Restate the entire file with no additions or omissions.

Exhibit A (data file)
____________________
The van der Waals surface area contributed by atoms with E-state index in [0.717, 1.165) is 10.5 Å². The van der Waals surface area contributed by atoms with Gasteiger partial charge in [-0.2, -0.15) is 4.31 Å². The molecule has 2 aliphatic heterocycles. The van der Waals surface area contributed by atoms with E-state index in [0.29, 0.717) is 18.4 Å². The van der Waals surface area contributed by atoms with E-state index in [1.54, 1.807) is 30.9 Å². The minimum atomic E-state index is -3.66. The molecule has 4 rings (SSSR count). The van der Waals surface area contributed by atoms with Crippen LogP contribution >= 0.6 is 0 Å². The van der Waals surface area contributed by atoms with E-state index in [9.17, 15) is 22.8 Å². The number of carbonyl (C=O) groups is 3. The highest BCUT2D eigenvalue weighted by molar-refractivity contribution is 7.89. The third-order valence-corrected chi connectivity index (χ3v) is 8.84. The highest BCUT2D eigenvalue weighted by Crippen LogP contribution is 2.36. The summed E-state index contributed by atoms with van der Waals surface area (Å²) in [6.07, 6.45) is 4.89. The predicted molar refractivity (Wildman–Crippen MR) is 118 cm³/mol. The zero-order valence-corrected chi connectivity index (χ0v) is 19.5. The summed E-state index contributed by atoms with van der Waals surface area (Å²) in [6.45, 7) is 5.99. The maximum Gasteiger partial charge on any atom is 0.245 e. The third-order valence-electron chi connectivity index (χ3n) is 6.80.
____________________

The van der Waals surface area contributed by atoms with E-state index in [0.717, 1.165) is 10.5 Å². The van der Waals surface area contributed by atoms with Gasteiger partial charge in [-0.2, -0.15) is 4.31 Å². The molecule has 2 aliphatic heterocycles. The van der Waals surface area contributed by atoms with E-state index in [0.29, 0.717) is 18.4 Å². The van der Waals surface area contributed by atoms with E-state index in [1.54, 1.807) is 30.9 Å². The minimum atomic E-state index is -3.66. The molecule has 4 rings (SSSR count). The van der Waals surface area contributed by atoms with Crippen LogP contribution >= 0.6 is 0 Å². The van der Waals surface area contributed by atoms with E-state index in [9.17, 15) is 22.8 Å². The number of carbonyl (C=O) groups is 3. The highest BCUT2D eigenvalue weighted by molar-refractivity contribution is 7.89. The third-order valence-corrected chi connectivity index (χ3v) is 8.84. The highest BCUT2D eigenvalue weighted by Crippen LogP contribution is 2.36. The summed E-state index contributed by atoms with van der Waals surface area (Å²) in [6.07, 6.45) is 4.89. The predicted molar refractivity (Wildman–Crippen MR) is 118 cm³/mol. The zero-order valence-corrected chi connectivity index (χ0v) is 19.5. The summed E-state index contributed by atoms with van der Waals surface area (Å²) in [6.45, 7) is 5.99. The maximum Gasteiger partial charge on any atom is 0.245 e. The third-order valence-electron chi connectivity index (χ3n) is 6.80.